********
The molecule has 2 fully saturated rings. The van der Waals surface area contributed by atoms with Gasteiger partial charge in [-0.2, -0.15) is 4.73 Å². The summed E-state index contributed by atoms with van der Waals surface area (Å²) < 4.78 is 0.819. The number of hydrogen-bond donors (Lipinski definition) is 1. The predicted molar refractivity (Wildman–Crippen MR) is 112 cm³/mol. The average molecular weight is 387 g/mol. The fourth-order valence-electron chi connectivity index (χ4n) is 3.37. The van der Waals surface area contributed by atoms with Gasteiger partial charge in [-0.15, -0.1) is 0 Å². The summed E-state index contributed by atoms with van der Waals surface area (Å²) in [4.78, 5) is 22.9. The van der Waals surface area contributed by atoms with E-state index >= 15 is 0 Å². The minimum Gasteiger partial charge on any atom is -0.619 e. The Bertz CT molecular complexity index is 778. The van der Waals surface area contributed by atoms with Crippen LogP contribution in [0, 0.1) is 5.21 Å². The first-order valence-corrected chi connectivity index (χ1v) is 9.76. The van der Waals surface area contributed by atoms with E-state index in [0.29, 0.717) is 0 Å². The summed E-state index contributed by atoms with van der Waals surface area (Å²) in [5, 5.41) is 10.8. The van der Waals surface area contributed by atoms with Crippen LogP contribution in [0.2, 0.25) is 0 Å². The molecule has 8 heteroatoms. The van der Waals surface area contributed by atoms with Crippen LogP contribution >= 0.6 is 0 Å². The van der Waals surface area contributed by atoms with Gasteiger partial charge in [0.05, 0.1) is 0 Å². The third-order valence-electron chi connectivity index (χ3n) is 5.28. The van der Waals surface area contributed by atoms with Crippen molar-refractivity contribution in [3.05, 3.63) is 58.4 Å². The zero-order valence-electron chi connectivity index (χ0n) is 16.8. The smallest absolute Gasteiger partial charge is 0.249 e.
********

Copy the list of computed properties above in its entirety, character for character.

The molecule has 2 fully saturated rings. The van der Waals surface area contributed by atoms with Gasteiger partial charge in [-0.2, -0.15) is 4.73 Å². The summed E-state index contributed by atoms with van der Waals surface area (Å²) < 4.78 is 0.819. The number of hydrogen-bond donors (Lipinski definition) is 1. The predicted molar refractivity (Wildman–Crippen MR) is 112 cm³/mol. The average molecular weight is 387 g/mol. The fourth-order valence-electron chi connectivity index (χ4n) is 3.37. The van der Waals surface area contributed by atoms with Gasteiger partial charge in [-0.15, -0.1) is 0 Å². The summed E-state index contributed by atoms with van der Waals surface area (Å²) in [4.78, 5) is 22.9. The van der Waals surface area contributed by atoms with E-state index >= 15 is 0 Å². The minimum Gasteiger partial charge on any atom is -0.619 e. The Bertz CT molecular complexity index is 778. The van der Waals surface area contributed by atoms with Crippen LogP contribution in [0, 0.1) is 5.21 Å². The first-order valence-corrected chi connectivity index (χ1v) is 9.76. The van der Waals surface area contributed by atoms with E-state index in [0.29, 0.717) is 0 Å². The summed E-state index contributed by atoms with van der Waals surface area (Å²) in [5, 5.41) is 10.8. The van der Waals surface area contributed by atoms with Crippen LogP contribution in [0.2, 0.25) is 0 Å². The molecule has 8 heteroatoms. The van der Waals surface area contributed by atoms with Crippen LogP contribution >= 0.6 is 0 Å². The van der Waals surface area contributed by atoms with Gasteiger partial charge in [0.05, 0.1) is 0 Å². The third-order valence-electron chi connectivity index (χ3n) is 5.28. The van der Waals surface area contributed by atoms with Crippen molar-refractivity contribution in [3.05, 3.63) is 58.4 Å². The zero-order valence-electron chi connectivity index (χ0n) is 16.8. The smallest absolute Gasteiger partial charge is 0.249 e.